Archive for May, 2013

1110 Series: “I certify this is not illegal.”

A blanket is not a lawn dart.

Not a lawn dart.

Yesterday, I discussed how the Commission fell short in considering and presenting the costs of our 1110 rule (on certificates of compliance). Today, I examine how we (mis)handled the tricky question of how the certificate rule fits with banned products.

The Consumer Product Safety Improvement Act of 2008 handed us a seemingly strange mandate. We were to require any manufacturer or importer of a consumer product to issue a certificate specifying any “rule, ban, standard, or regulation applicable to the product” and certifying conformity thereto. For rules, standards, and regulations, that makes plain enough sense, but certifying that your product is not banned might seem a little odd. Read too broadly, requiring something to certify that it is not banned could lead to absurd results. Think of requiring baby blankets to certify that they are not lawn darts. Or a hammer needing to certify that it is not general apparel containing asbestos.

Congress left it to us to implement this requirement reasonably. Our proposal almost does so, but, as with the costs, we have buried the lede. Portions of the rule discuss how individual bans interact with the certificate rule, but the rule does not provide any general guidelines to help a company determine if a ban relevant to its products requires certifying, “this is not banned.”

Our staff strived mightily to give some reasonable content to the requirement. They looked through the CPSC’s bans and saw that some appear to ban whole categories of products, while others ban only part of a product category. In particular, if a product was subject to a specific test, it appears easier to identify the products to be tested, and those that could pass the test would have to certify to the ban. (Those that failed would, obviously, be banned.) Some of staff’s helpful language appears in the rule’s preamble, but preambles do not appear in the Code of Federal Regulations, where companies and their counsel will look in years to come. Following staff’s efforts, I proposed amending the draft NPR to include this principle in the rule.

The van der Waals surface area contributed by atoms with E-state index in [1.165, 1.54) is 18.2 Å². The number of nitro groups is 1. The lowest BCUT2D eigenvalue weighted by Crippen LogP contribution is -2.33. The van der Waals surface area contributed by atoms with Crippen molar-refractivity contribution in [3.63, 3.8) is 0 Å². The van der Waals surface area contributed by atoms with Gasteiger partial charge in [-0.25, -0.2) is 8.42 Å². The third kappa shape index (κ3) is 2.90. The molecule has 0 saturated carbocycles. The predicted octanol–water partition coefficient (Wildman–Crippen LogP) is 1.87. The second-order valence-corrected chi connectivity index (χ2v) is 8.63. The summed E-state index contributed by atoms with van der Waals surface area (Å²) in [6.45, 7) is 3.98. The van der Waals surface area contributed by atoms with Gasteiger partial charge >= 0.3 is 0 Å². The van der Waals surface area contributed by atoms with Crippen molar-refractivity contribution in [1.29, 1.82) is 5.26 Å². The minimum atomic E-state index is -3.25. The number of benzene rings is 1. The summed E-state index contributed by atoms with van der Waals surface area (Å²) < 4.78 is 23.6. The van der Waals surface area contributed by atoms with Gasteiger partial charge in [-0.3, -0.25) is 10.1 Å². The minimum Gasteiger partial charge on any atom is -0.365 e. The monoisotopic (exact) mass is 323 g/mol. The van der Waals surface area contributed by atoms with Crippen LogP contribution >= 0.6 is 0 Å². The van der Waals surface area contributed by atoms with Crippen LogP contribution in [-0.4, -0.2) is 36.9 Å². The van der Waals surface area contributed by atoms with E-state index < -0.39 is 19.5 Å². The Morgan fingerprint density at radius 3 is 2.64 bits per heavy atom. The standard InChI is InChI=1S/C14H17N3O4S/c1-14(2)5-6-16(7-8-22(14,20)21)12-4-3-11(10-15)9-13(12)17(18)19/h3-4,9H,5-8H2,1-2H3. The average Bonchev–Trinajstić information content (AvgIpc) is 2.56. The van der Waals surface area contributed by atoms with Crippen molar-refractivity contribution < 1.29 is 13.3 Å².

Certificates are required for products which are subject to a ban when the banned characteristics defined by the language of the ban do not define the whole product category within which the banned products fall and the products are not specifically excluded from the ban.

I also wanted to ask, in our request for comment, if our ban certificate language was clear. My colleagues rejected both these ideas, though they did at least agree to ask the public about staff’s assessment as expressed in the preamble.  Where failing to include a required certificate could trigger civil or even criminal penalties, I think we owe a cogent explanation of the rule, and I hope you will tell us what you think of the principle, its application as staff indicated, and whether the principle belongs in the actual rule.

More of my thoughts on the weaknesses of our 1110 proposal tomorrow.